This is a photo of my hand with the mark 32 years of wearing a wedding ring has made on my finger. I must admit that I am rather proud of that indentation, it represents so much, the promise I made on our wedding day back in August 1985 to my wife and to God that I would be her husband, the I would love her, care for her, honour and protect her and forsaking all others be faithful to her as long as I lived.
I have been faithful that promise through all the ups and downs that are common to normal family life. I have worn the ring, and excepting odd occasions when it has proved necessary (bathing for example) or required (I worked in a factory for a while and all jewellery had to be taken off) have never removed it. Years of wearing the ring has made a visible mark on me.
The Bible talks about us bearing the marks of our faith:
- In Exodus 20, we are told that if a slave was freed, and still wished to serve his master he was have his ear pierced … “But if the servant declares, ‘I love my master and my wife and children and do not want to go free,’ then his master must take him before the judges. He shall take him to the door or the doorpost and pierce his ear with an awl. Then he will be his servant for life.” (Exodus 5:5,6)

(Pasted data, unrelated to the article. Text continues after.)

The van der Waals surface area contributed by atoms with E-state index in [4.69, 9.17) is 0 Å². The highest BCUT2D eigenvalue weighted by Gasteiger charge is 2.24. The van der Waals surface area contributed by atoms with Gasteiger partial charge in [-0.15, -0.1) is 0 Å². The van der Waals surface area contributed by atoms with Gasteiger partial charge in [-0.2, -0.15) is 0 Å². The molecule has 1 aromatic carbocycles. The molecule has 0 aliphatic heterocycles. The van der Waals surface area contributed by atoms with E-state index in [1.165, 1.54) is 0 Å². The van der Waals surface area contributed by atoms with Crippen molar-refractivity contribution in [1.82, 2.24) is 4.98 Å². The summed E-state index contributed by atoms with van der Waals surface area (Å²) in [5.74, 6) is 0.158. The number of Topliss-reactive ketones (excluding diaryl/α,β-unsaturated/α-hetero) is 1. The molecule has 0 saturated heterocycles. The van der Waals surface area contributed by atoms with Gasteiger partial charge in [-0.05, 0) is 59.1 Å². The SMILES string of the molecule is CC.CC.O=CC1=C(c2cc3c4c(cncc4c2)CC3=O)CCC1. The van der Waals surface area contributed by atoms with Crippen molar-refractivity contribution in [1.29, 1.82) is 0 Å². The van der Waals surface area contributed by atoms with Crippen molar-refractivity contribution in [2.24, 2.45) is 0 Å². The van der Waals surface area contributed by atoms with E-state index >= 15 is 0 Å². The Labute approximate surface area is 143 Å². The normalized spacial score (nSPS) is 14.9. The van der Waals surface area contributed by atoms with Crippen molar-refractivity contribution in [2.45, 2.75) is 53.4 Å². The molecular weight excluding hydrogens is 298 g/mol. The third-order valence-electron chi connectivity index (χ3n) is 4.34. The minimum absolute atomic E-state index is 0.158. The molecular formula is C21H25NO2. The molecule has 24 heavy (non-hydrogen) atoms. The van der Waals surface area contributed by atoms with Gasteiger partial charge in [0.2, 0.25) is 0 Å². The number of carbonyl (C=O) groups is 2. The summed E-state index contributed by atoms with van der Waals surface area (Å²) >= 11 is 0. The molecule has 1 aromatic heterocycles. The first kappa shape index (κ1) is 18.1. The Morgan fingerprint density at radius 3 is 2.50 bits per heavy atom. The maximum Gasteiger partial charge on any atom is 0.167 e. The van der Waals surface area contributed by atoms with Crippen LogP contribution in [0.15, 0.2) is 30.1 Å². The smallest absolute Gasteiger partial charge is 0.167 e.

- The prophet Isaiah says: “Some will say, ‘I belong to the Lord’; others will call themselves by the name of Jacob; still others will write on their hand, ‘The Lord’s,’ and will take the name Israel.” (Isaiah 44:5)
- Paul declared to the Galatians “From now on, let no one cause me trouble, for I bear on my body the marks of Jesus.” (Galatians 6:17), and 2 Corinthians 2:15,16 says “For we are to God the pleasing aroma of Christ among those who are being saved and those who are perishing. To the one we are an aroma that brings death; to the other, an aroma that brings life.”
My point is this …
Just as my marriage has resulted in a mark which is both physical and unmistakeable in its appearance, I suggest our faith should also “mark” us in a way which is also unmistakeable it should not just be visible in our actions, but visible in our very being.
People can see I’m a married man by looking at the mark on my hand – what marks do we carry which identify us as Christians?